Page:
Passive Design

A fundamental element of sustainability is the adoption of passive design principles. By responding to the climate and local conditions, free natural resources (sun, wind and shade) can be used to heat, cool and light spaces.

Passive design works with these natural resources, embracing the specific location and conditions of the site. Buildings are purposely oriented to respond to the movement of the sun and the wind. In addition, the building is designed to take advantage of the daylight and the change in seasons. Passive design seeks to ensure a building is naturally cooler in summer and warmer in winter, reducing reliance on artificial heating and cooling and improving a building’s energy efficiency.

Passive design strategies are important in helping to create sustainable building solutions. Key passive design principles include:



The orientation of a building as well as its placement on the site plays a critical role in the passive design process. Managing the amount of sun a building receives (whether to achieve cooling or heating) as well as considering access to views and cooling breezes are all part of the process. Site location and orientation are factors that are considered at very beginning of the design process, to ensure that the building effectively responds to its unique site and context.


Designing to take advantage of passive ventilation, particularly in subtropical climates includes maximising the building’s exposure to cooling breezes and ensuring there a good air flow paths through the building. A key to encouraging and controlling natural ventilation is through the orientation and placement of doors and windows; using differences in air pressure to move air through the building. The combination of natural ventilation in conjunction with a fan running on renewable energy can help to move air and cool spaces on hot days.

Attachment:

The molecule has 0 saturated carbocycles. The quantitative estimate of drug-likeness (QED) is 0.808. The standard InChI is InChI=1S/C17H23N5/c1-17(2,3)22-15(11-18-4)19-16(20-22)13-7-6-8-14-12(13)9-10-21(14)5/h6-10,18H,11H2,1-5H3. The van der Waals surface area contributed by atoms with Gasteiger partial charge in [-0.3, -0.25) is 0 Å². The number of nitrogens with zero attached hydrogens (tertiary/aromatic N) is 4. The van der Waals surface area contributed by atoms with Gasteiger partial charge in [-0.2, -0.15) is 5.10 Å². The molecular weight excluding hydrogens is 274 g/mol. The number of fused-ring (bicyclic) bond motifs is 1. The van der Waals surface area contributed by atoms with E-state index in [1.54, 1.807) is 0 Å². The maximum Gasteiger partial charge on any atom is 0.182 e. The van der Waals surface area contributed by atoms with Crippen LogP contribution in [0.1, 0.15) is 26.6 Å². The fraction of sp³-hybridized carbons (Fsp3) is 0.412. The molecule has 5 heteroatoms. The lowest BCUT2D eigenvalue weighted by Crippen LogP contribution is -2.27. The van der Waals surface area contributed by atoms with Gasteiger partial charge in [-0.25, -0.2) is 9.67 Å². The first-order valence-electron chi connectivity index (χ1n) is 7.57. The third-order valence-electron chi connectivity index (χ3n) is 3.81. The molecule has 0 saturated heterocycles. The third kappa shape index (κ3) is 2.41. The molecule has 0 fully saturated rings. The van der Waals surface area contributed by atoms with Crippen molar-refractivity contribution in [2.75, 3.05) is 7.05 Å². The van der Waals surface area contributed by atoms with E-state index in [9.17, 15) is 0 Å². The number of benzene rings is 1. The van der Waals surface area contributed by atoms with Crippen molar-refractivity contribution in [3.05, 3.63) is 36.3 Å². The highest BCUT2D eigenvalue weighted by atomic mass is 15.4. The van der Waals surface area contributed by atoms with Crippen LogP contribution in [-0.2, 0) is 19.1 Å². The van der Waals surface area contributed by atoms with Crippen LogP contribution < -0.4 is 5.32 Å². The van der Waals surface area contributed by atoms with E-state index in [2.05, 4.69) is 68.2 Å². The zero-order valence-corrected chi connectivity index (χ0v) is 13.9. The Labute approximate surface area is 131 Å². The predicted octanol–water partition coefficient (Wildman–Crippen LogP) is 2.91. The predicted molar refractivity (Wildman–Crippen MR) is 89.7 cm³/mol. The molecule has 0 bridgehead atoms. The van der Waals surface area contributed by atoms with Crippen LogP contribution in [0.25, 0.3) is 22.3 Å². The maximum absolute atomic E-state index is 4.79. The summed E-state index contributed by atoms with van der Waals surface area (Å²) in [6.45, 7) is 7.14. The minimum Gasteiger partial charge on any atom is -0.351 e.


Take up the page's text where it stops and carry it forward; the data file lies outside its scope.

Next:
Shading and Daylighting

Shading and ventilation strategies work to keep the building cool . Strategically shading windows and openings can help to control and minimise solar heat gain. Shading can be achieved with design elements such as awnings and eaves tailored for the path of the sun across the seasons or with landscape design elements such as deciduous trees. Overshadowing from neighbouring buildings and trees is also considered.

Thermal Mass and Insulation

The construction materials used directly impact the way heat is absorbed, stored and distributed within a building. Combined with properly insulated walls and ceilings, well chosen building materials will reduce the need for mechanical and electrical heating and cooling systems. For example, dense materials such as brick and concrete absorb heat. Thoughtful designing with thermal mass enables us to control how heat is stored and released; keeping the heat inside or outside as needed.

Building Size and Passive Design

When considering larger buildings (including larger homes) it is critical to ensure passive design is at the forefront of the design. Design elements including site orientation and building materials become critical. Incorporating shading and choosing insulation that does more than simply meeting minimum requirement is essential.

Further reading:

“That’s a crazy amount of floor area”’: Top architect on boom in big homes: Julie Power.

“Bigger apartments over the past year”: CommSec Annual Home Size Report

Home size graphic